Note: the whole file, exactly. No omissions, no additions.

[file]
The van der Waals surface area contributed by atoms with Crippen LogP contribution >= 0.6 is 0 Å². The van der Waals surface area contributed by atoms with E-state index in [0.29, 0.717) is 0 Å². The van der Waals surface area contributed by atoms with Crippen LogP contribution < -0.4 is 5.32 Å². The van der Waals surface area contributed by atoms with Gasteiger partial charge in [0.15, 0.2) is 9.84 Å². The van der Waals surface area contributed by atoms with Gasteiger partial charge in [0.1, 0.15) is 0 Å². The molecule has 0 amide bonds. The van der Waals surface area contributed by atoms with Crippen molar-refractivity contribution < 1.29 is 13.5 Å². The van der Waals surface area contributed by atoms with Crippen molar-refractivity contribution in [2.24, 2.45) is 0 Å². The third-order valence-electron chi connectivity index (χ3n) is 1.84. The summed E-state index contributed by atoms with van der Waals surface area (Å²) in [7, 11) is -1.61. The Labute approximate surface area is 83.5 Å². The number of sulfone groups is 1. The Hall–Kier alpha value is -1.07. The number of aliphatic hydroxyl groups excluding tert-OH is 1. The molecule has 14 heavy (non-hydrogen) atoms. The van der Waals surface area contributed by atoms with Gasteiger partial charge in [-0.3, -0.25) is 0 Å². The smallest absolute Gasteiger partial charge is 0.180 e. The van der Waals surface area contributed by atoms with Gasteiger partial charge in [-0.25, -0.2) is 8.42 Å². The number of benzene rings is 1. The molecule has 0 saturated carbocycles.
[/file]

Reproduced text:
The van der Waals surface area contributed by atoms with Crippen LogP contribution >= 0.6 is 0 Å². The van der Waals surface area contributed by atoms with E-state index in [0.29, 0.717) is 0 Å². The van der Waals surface area contributed by atoms with Crippen LogP contribution < -0.4 is 5.32 Å². The van der Waals surface area contributed by atoms with Gasteiger partial charge in [0.15, 0.2) is 9.84 Å². The van der Waals surface area contributed by atoms with Gasteiger partial charge in [0.1, 0.15) is 0 Å². The molecule has 0 amide bonds. The van der Waals surface area contributed by atoms with Crippen molar-refractivity contribution < 1.29 is 13.5 Å². The van der Waals surface area contributed by atoms with Crippen molar-refractivity contribution in [2.24, 2.45) is 0 Å². The third-order valence-electron chi connectivity index (χ3n) is 1.84. The summed E-state index contributed by atoms with van der Waals surface area (Å²) in [7, 11) is -1.61. The Labute approximate surface area is 83.5 Å². The number of sulfone groups is 1. The Hall–Kier alpha value is -1.07. The number of aliphatic hydroxyl groups excluding tert-OH is 1. The molecule has 14 heavy (non-hydrogen) atoms. The van der Waals surface area contributed by atoms with Gasteiger partial charge in [-0.3, -0.25) is 0 Å². The smallest absolute Gasteiger partial charge is 0.180 e. The van der Waals surface area contributed by atoms with Gasteiger partial charge in [-0.25, -0.2) is 8.42 Å². The number of benzene rings is 1. The molecule has 0 saturated carbocycles.